Tom Brady won't be dragged down by Bruce Arians, Buccaneers the way he was by PatriotsSporting News — (Vinnie Iyer)
When Tom Brady picked the Buccaneers as his new team after leaving the Patriots in NFL free agency, it became clear the decision had plenty to do with his potential to mesh with Tampa Bay's coach and his offense. After hearing what both Brady and Bruce Arians have said about their upcoming collaboration, we're confident he chose wisely.
The common trait both the 42-year-old Brady and the 67-year-old Arians have proved in their many years leading offenses is an ability to adjust to personnel. Although Brady was in Josh McDaniels' scheme with the Patriots for eight consecutive years, they found success with different personnel groupings. Arians has gotten the best of quarterbacks like Ben Roethlisberger, Andrew Luck, Carson Palmer and Jameis Winston at different stages of their careers.
"I try to learn, I try to grow and I try to evolve every year," Brady said in his introductory teleconference with Tampa Bay media Tuesday. "I’ve watched this offense over a long period of time, with a lot of different quarterbacks having a lot of success. It's a great offense for the quarterback."
Brady has remained sharp late in his career by getting the ball out quickly with sound decision-making. Arians famously has dubbed his offense "no risk it, no biscuit," but there are plenty of ways to produce big pass plays. What Arians gets in Brady is the right balance of knowing when to be aggressive and when to opt for favorable after-the-catch opportunities.
"Everybody has somewhat different styles and philosophies on how to call things," Brady said. "Football, to me, is about throwing the ball to the guy that is open. You get the ball to the guy who can do something with it."
By his standards, Brady's production dipped last season. He hit statistical lows with only 6.6 yards per attempt and an 88.0 passer rating. This created the notion that his arm strength and accuracy finally had reached a state of decline, but that wasn't the case.
The Patriots operated with one of the NFL's most limited wide receiver units once Antonio Brown and Josh Gordon disappeared as outside options. The guys who got open for Brady most of the time were short-route, mostly slot receiver Julian Edelman and trusty receiving back James White. Brady took what New England's offense gave him, and it wasn't much. The only flashes of legitimate air yards went to their default top outside receiver, Phillip Dorsett.
In that regard, compare the Patriots to the Buccaneers, whose premier deep threat Mike Evans averaged 17.3 yards per catch and 15.3 average air yards per target last season. Chris Godwin averaged 15.5 yards per catch while averaging a robust 7.1 yards after the catch. Although speedster Breshad Perriman is not returning, tight end O.J. Howard is a top field-stretcher at his position, something Brady missed without Rob Gronkowski in 2019.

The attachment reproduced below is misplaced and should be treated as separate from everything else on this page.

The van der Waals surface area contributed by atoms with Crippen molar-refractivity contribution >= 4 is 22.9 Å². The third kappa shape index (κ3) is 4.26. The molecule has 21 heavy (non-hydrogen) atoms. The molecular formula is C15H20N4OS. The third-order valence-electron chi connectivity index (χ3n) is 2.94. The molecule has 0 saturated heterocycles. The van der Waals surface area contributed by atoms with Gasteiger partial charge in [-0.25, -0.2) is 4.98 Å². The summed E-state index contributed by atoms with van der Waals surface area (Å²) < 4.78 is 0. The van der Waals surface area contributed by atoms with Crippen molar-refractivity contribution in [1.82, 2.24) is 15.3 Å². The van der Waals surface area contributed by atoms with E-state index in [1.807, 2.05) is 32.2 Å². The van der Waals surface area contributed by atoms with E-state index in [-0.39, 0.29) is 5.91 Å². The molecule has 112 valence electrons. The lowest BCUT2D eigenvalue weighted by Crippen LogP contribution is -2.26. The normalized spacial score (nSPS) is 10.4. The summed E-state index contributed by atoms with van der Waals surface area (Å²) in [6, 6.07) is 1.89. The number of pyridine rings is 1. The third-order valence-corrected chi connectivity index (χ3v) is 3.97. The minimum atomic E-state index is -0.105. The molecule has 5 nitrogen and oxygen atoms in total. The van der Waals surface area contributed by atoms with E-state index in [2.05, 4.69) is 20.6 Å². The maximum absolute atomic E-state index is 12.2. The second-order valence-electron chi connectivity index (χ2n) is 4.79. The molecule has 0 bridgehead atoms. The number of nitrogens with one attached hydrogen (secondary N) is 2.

In the few chances Brady had to confidently and effectively throw deep to an open man he trusted during his final Patriots season, he came through. Those chances should increase exponentially with his new weapons.
"I think the perception is just wrong. I thought his deep ball was outstanding last year," Arians said of Brady on Wednesday. "Through their play-action game, they hit a lot of deep balls. I thought he put it as well as anybody — throw it to the guy who's open."
Winston's problem was throwing deep with little regard for the consequences, often forcing the ball to receivers who weren't open and compiling a league-worst 30 interceptions. Arians admitted he is not suddenly going to turn to a "Checkdown Charlie" at quarterback, but in Brady, he sees a more calculated passer with whom the risks can be mitigated in the name of greater rewards.
"We do have reads that start deep and come in short, but I've had a couple quarterbacks that just keep looking deep — they won't throw the checkdown," Arians said. "We don't have to teach Tom that. But I think the freedom of looking downfield on certain routes and in certain situations, when the matchup's perfect — take it, don't be afraid to take it. Some quarterbacks are afraid to take it."
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The Patriots for years provided the best type of offense for Brady, but with their inability to address key skill position deficiencies, they started dragging him down. In a scheme designed by Arians and offensive coordinator Byron Leftwich, with the Bucs' receiving personnel, Brady can get going again.
Arians has a quarterback he believes "can make every throw," a next-level version of what Palmer provided in his most successful Cardinals seasons. Brady can execute all aspects of Arians' offense without the frustration a younger, less accomplished passer might cause.